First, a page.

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The Center for Leadership in Disability at Georgia State University is conducting a survey to examine considerations for workplace technology use by people with intellectual and developmental disabilities. The deadline is June 30, 2019.

The Department of Justice (DOJ) recently released a significant statement clarifying that digital accessibility is covered by the 1990 Americans with Disabilities Act (ADA).

PEAT's 2017 Think Tank meeting explored key issues related to accessible workplace technology through working groups and rich facilitated discussions. The event generated several tangible recommendations for closing the accessible technology skills gap, expanding government apprenticeship and workforce programs for people with disabilities, and encouraging the development of accessible products.

Bobby Silverstein discusses the implications of the Americans with Disabilities Act (ADA) and other laws related to accessible technology with respect to shifts to a gig or project-based workforce.

For those who follow the world of web accessibility, this year brought a big development—the first public draft of the Web Content Accessibility Guidelines (WCAG) 2.1.

The 2014 WIOA Act requires American Job Centers to use technologies that are accessible to individuals with disabilities—and PEAT is here to help in these efforts.

This guide helps American Job Centers ensure that their websites, online systems and courses, and applications are accessible to and usable by individuals with disabilities, as required by the 2014 Workforce Innovation and Opportunity Act (WIOA).

Here's what you need to know about the U.S. Access Board's long-awaited update to the federal regulations covering the accessibility of ICT and telecommunications products and services.

This 2010 law is the source of several new regulations aimed at addressing telecommunications accessibility in the digital age.

The Rehab Act is designed to safeguard the civil rights of people with disabilities, and includes many regulations related to technology.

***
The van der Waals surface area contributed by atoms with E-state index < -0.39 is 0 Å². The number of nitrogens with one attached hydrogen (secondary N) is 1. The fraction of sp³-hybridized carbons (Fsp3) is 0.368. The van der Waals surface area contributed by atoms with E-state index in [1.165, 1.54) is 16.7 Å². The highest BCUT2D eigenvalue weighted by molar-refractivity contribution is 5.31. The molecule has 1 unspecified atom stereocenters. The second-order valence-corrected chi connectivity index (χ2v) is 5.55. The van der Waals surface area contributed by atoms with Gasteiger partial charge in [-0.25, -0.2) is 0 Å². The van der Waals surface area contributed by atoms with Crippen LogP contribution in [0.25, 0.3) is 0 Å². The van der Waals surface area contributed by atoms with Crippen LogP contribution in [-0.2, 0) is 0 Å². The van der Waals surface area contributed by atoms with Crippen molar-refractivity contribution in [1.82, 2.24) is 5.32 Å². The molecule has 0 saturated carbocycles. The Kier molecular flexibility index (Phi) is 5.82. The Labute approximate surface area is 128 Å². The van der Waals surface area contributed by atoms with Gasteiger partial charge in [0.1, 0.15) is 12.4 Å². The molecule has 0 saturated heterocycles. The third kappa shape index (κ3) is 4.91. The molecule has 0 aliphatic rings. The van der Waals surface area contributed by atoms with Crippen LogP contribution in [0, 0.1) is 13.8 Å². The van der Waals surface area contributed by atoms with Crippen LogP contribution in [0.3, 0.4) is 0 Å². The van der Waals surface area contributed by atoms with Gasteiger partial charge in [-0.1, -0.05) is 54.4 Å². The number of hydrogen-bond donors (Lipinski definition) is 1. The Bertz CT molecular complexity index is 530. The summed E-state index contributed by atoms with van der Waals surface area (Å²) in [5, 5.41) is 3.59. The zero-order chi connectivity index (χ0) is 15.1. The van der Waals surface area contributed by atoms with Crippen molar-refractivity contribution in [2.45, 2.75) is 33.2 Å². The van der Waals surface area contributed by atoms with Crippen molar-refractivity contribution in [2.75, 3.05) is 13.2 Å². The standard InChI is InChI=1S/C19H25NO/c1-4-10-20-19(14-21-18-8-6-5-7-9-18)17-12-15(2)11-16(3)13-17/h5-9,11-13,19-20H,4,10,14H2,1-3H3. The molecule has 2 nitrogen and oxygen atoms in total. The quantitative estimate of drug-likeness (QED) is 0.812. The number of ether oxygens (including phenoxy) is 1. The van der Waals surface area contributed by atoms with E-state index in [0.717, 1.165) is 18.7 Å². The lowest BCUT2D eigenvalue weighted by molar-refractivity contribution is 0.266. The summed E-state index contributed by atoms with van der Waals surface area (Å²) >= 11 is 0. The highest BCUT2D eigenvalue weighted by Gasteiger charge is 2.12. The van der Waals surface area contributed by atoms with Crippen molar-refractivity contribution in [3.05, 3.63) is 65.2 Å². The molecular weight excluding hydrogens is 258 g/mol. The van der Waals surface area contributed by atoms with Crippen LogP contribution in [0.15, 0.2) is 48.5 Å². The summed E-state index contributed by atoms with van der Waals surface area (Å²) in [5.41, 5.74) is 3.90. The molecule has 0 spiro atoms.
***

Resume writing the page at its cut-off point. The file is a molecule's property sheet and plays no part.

The ADA is a comprehensive civil rights law that prohibits discrimination on the basis of disability and ensures equal opportunity for persons with disabilities—including Internet Web site access, mobile applications, and other forms of ICT

Senior Associate Director for the White House Office of Public Engagement Maria Town joined PEAT recently for a lively conversation in celebration of National Disability Employment Awareness Month (NDEAM). During this PEAT Talk, Maria shared thoughtful insights about the state of accessible workplace technology, and the current Administration’s efforts to promote its use in workplaces nationwide.

Event Date: 
July 21, 2016 - 2:00 pm to 2:30 pm EDT

Must employers make web-based employment information and services accessible to everyone, including those with disabilities? Bobby Silverstein discusses how the ADA applies to accessible workplace technology.

Deputy Secretary of Labor Chris Lu discusses his takeaways from meeting with the great Stevie Wonder and hundreds of other dedicated leading accessibility "stars" at last month's International Technology and Persons with Disabilities Conference (CSUN). 

Lainey Feingold is a nationally-recognized disability rights lawyer known for negotiating landmark accessibility agreements and pioneering the collaborative advocacy and dispute resolution method known as “Structured Negotiations.” PEAT recently spoke with Feingold about her work around digital accessibility and its impact on the employment of people with disabilities.

CLOSED: On February 27, 2015, the U.S. Access Board published a proposed update to the rules implementing Section 508 of the Rehabilitation Act, which outlines the federal standards and guidelines for making information and communications technology (ICT) accessible to people with disabilities. The public comment period closed on May 28, 2015.

Federal laws and regulations, such as "Section 508" and the "21st Century Communications and Video Accessibility Act" (CVAA) provide helpful and detailed information about technical standards that employers can use to guide their use and procurement of technology that is accessible to all users, including people with disabilities. 

This article will demystify some of the technical standards that apply to accessibility and explain how they differ from laws and regulations.